The shortcomings of remdesivir were apparent once the full dataset was reported in a New England Journal of Medicine Article that showed the benefit was more limited in scope. The study revealed that there was no benefit for those with the most severe baseline status who were on non-invasive ventilation or intubated on a ventilator, or who were receiving extracorporeal membrane oxygenation (ECMO). The mortality was 7.1% in the remdesivir group versus 11.9% in the placebo group. The benefit appeared to be much bigger among the group that was less sick. Putting the science aside and just using common sense, remedesivir is only an antiviral. Therefore, the later it is given the less effect it should have as the viral infection gives rise to the cytokine storm which in turn leads to mortality. Remdesivir has not demonstrated any effect on the cytokine storm.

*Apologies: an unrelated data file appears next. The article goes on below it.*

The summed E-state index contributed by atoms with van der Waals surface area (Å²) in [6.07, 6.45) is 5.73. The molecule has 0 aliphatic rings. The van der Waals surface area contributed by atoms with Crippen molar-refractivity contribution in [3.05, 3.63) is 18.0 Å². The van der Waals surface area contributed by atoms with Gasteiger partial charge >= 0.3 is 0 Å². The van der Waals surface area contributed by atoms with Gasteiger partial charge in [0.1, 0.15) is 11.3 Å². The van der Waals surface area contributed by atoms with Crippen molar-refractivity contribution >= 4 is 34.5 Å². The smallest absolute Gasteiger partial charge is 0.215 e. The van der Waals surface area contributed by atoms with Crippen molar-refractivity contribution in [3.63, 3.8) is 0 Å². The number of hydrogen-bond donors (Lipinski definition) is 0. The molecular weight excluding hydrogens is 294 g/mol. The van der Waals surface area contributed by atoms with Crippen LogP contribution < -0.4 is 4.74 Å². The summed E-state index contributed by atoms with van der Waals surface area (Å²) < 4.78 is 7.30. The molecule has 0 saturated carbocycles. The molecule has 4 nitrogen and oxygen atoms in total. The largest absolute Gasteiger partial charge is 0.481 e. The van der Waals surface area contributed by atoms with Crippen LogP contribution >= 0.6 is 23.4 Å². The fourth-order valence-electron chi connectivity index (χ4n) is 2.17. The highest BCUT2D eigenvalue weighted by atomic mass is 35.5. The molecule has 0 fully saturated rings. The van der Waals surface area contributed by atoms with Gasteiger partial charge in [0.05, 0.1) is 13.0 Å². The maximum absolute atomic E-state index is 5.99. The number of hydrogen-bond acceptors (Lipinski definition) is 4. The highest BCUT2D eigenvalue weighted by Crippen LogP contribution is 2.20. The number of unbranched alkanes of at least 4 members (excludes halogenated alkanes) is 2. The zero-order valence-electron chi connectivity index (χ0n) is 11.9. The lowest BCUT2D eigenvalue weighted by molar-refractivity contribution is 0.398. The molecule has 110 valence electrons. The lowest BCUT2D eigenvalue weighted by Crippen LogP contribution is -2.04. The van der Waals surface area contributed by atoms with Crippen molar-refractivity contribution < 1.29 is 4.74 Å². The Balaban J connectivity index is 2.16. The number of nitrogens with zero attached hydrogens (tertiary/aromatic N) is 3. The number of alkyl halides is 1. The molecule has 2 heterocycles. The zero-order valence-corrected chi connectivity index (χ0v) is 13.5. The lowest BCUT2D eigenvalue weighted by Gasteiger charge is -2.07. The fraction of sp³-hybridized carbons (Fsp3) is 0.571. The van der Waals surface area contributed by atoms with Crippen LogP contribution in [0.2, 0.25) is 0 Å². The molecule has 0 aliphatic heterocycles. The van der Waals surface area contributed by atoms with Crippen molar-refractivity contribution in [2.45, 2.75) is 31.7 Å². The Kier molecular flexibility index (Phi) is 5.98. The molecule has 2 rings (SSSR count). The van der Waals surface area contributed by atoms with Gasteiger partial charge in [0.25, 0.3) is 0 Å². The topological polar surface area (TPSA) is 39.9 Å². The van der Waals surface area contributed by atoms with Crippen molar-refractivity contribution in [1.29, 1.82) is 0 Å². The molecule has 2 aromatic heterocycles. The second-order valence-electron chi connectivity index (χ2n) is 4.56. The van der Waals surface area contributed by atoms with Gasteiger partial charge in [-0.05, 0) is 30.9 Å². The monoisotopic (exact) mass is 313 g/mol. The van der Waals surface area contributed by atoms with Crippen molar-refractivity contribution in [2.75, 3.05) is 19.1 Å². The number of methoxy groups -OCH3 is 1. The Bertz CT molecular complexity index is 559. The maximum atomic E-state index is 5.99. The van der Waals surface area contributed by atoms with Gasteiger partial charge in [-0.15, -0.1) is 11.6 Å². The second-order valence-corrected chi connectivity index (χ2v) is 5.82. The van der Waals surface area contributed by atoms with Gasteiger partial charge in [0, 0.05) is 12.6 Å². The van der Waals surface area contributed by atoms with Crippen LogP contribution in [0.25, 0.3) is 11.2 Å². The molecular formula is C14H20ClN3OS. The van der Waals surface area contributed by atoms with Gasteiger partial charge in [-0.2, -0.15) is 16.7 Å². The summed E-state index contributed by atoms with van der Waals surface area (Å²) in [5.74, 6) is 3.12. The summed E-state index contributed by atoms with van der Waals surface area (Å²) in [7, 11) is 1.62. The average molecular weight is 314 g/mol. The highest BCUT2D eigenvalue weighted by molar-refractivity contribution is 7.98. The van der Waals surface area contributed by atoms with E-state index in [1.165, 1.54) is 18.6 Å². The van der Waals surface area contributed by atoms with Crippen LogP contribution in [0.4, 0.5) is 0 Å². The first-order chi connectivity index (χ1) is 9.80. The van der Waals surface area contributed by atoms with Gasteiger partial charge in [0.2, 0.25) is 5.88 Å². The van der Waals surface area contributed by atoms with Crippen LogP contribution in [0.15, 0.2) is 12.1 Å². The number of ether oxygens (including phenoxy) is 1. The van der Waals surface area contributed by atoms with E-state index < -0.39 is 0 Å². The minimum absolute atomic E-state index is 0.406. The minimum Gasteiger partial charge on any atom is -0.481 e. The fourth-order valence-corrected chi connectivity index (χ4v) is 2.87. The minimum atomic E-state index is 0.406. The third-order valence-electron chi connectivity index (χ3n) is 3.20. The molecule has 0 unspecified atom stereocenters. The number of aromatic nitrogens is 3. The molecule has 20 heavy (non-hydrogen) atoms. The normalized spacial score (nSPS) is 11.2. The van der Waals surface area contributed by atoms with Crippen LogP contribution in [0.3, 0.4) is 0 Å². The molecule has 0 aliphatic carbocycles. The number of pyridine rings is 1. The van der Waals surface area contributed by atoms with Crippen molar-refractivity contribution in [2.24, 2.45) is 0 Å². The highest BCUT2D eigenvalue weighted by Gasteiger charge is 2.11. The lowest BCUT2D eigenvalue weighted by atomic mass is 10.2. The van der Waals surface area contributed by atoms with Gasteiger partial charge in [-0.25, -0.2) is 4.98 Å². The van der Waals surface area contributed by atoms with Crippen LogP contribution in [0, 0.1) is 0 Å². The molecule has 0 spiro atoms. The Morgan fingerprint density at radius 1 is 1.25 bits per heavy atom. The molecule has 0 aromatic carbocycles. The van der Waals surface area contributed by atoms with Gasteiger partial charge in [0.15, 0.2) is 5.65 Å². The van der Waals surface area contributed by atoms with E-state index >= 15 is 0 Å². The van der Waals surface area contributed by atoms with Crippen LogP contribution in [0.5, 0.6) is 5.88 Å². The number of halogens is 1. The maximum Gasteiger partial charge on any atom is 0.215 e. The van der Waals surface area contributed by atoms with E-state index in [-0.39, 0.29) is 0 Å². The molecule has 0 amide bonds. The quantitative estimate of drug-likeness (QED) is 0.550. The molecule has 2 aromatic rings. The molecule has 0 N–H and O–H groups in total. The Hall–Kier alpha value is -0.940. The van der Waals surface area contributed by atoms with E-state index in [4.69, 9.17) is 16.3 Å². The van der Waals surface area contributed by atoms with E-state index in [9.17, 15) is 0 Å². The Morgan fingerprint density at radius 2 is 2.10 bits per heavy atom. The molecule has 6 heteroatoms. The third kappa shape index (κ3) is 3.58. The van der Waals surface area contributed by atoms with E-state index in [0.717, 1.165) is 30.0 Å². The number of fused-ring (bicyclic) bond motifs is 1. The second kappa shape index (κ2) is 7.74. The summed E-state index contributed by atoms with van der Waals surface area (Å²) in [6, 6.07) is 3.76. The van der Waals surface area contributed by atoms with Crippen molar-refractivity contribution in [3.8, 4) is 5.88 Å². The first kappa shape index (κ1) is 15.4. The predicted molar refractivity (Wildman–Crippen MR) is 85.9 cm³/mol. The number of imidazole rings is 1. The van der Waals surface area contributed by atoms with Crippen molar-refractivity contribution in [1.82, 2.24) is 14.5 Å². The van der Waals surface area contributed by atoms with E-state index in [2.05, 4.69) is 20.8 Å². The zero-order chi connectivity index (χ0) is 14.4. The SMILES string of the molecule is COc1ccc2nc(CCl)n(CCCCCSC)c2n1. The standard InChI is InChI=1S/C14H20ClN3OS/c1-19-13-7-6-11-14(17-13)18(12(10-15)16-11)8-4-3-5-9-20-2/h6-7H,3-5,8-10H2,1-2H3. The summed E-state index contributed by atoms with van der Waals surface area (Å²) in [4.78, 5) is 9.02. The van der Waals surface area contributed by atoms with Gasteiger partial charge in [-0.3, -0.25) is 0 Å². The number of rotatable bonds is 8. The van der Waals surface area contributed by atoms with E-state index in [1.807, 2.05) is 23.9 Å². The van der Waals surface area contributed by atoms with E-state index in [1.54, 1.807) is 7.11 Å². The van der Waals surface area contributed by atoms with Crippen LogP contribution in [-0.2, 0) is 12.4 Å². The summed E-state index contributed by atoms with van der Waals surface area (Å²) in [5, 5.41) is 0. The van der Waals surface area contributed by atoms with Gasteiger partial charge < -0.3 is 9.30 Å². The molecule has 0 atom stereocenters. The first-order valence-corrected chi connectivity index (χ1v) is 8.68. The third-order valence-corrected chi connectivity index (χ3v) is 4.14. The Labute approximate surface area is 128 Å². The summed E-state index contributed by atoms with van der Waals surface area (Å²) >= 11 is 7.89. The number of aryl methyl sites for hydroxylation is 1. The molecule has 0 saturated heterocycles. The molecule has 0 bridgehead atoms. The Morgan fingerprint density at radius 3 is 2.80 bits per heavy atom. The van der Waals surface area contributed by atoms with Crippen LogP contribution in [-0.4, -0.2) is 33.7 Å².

CytoDyn’s drug, leronlimab, has a unique mechanism of action that quiets the cytokine storm in patients. This was demonstrated in the compassionate use patients’ blood tests. Dr Lalezari revealed in a Superstock Live presentation that its compassionate use results showed that “a great majority of patients are starting to show improvement within two to three days of the first dose.” There was a consistent change in biomarkers by day three whereby the IL-6 levels returned to normal, the CD4/CD8 ratio improved, and there was a notable decrease in serum viral load. In addition to these biomarkers, CytoDyn was measuring the levels of Rantes (CCR5) and discovered a trend that in mild to moderate COVID-19 patients it was elevated about 5 fold and in severe to critical patients the number was elevated 100 fold over normal levels. The discovery of the pathogenesis of the disease was spelled out in the preprint article called Disruption of the CCL5/RANTES-CCR5 Pathway Restores Immune Homeostasis and Reduces Plasma Viral Load in Critical COVID-19. Dr. Patterson labeled COVID-19 a “Rantes disease.” This journal article is currently under peer review.